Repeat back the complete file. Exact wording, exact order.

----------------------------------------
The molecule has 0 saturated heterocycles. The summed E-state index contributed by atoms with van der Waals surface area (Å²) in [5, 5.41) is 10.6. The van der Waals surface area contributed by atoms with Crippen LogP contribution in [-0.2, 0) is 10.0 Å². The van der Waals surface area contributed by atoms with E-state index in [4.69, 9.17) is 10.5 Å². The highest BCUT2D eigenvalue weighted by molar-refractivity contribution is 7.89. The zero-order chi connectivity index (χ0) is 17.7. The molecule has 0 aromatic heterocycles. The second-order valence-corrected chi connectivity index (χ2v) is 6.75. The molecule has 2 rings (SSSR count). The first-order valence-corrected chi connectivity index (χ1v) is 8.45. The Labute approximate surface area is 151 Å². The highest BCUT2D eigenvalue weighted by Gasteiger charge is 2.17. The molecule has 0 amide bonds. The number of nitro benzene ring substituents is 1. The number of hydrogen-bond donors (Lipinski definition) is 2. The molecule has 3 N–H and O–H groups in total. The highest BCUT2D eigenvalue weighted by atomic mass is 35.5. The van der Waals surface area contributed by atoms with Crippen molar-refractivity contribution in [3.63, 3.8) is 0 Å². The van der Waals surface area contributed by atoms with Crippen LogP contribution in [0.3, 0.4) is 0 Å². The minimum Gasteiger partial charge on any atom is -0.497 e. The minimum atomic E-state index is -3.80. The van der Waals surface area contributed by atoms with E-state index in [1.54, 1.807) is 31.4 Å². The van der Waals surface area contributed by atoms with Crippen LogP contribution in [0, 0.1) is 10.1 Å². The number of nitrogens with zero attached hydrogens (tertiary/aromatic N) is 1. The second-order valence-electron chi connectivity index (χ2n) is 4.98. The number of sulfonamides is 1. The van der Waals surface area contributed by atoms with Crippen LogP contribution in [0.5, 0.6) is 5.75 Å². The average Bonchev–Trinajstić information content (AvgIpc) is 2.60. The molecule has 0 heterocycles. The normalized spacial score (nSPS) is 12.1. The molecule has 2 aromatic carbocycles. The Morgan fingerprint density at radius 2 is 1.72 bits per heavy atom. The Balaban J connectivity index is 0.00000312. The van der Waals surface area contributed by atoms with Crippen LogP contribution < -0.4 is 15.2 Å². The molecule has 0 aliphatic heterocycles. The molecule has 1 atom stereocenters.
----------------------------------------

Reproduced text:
The molecule has 0 saturated heterocycles. The summed E-state index contributed by atoms with van der Waals surface area (Å²) in [5, 5.41) is 10.6. The van der Waals surface area contributed by atoms with Crippen LogP contribution in [-0.2, 0) is 10.0 Å². The van der Waals surface area contributed by atoms with E-state index in [4.69, 9.17) is 10.5 Å². The highest BCUT2D eigenvalue weighted by molar-refractivity contribution is 7.89. The zero-order chi connectivity index (χ0) is 17.7. The molecule has 0 aromatic heterocycles. The second-order valence-corrected chi connectivity index (χ2v) is 6.75. The molecule has 2 rings (SSSR count). The first-order valence-corrected chi connectivity index (χ1v) is 8.45. The Labute approximate surface area is 151 Å². The highest BCUT2D eigenvalue weighted by Gasteiger charge is 2.17. The molecule has 0 amide bonds. The number of nitro benzene ring substituents is 1. The number of hydrogen-bond donors (Lipinski definition) is 2. The molecule has 3 N–H and O–H groups in total. The highest BCUT2D eigenvalue weighted by atomic mass is 35.5. The van der Waals surface area contributed by atoms with Crippen molar-refractivity contribution in [3.63, 3.8) is 0 Å². The van der Waals surface area contributed by atoms with Crippen LogP contribution in [0.3, 0.4) is 0 Å². The minimum Gasteiger partial charge on any atom is -0.497 e. The minimum atomic E-state index is -3.80. The van der Waals surface area contributed by atoms with E-state index in [1.54, 1.807) is 31.4 Å². The van der Waals surface area contributed by atoms with Crippen LogP contribution in [0, 0.1) is 10.1 Å². The number of nitrogens with zero attached hydrogens (tertiary/aromatic N) is 1. The second-order valence-electron chi connectivity index (χ2n) is 4.98. The number of sulfonamides is 1. The van der Waals surface area contributed by atoms with Crippen LogP contribution in [0.5, 0.6) is 5.75 Å². The average Bonchev–Trinajstić information content (AvgIpc) is 2.60. The molecule has 0 heterocycles. The normalized spacial score (nSPS) is 12.1. The molecule has 2 aromatic carbocycles. The Morgan fingerprint density at radius 2 is 1.72 bits per heavy atom. The Balaban J connectivity index is 0.00000312. The van der Waals surface area contributed by atoms with Crippen LogP contribution < -0.4 is 15.2 Å². The molecule has 0 aliphatic heterocycles. The molecule has 1 atom stereocenters.